Supplementary figures S1-S5 from Narrow habitat breadth and late-summer emergence increases extinction vulnerability in Central European bees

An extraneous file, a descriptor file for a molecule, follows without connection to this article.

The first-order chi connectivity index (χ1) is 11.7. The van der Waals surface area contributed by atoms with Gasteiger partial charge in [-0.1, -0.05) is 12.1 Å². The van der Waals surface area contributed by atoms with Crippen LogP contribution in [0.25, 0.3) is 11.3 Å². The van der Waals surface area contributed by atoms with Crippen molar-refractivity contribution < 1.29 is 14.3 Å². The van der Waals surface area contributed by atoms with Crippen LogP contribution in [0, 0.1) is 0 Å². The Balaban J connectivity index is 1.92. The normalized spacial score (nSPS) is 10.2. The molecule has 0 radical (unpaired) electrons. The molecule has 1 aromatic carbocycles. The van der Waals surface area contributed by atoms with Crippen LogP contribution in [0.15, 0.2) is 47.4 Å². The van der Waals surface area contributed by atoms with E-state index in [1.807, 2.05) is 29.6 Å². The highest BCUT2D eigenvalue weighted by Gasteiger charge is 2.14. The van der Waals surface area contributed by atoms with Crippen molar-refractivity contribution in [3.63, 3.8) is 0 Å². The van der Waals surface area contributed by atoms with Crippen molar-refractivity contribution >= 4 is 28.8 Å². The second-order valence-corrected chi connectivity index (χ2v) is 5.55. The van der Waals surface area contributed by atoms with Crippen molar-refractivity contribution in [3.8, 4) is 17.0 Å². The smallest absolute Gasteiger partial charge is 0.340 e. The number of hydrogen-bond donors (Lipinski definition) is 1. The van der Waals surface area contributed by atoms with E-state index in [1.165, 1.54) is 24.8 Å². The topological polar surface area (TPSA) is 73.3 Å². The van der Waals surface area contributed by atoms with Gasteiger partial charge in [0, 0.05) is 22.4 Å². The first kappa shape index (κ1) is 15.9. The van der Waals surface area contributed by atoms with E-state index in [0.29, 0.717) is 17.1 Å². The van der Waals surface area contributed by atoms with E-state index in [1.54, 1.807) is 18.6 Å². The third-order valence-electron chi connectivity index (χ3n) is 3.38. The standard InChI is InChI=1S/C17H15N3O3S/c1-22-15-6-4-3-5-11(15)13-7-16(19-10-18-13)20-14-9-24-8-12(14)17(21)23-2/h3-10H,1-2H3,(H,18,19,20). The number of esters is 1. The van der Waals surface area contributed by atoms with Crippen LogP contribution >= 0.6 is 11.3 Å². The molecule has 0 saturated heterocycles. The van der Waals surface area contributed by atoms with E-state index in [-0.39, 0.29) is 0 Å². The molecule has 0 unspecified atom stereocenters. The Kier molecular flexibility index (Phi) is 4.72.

Evaluating intrinsic and extrinsic traits that predispose species to local extinction is important for targeting conservation efforts. Among the species of special concern in Europe are bees, which, along with butterflies, are the best monitored insects. Bees are most species-rich in Mediterranean-type climates with short winters, warm springs, and dry summers. In Central Europe, climate warming <i>per se</i> is, therefore, expected to benefit most bee species, while pesticides and the loss of habitats and plant diversity should constitute threats. Here, we use the bee fauna of Germany, which has been monitored for Red Lists for over 40 years, to analyse the effects of habitat breadth, pollen specialization, body size, nesting sites, sociality, duration of flight activity, and time of emergence during the season. We tested each factor's predictive power against changes in commonness and Red List status, using phylogenetically informed hierarchical Bayesian (HB) models. Extinction vulnerability is strongly increased in bees flying in late summer, with a statistical model that included flight time, habitat preference, and duration of activity correctly predicting the vulnerability status of 85% of the species. Conversely, spring emergence and occurrence in urban areas each reduce vulnerability, pointing to intensive land use especially harming summer-active bees, with the combination of these factors currently shifting Germany's bee diversity towards warm-adapted, spring-flying, city-dwelling species.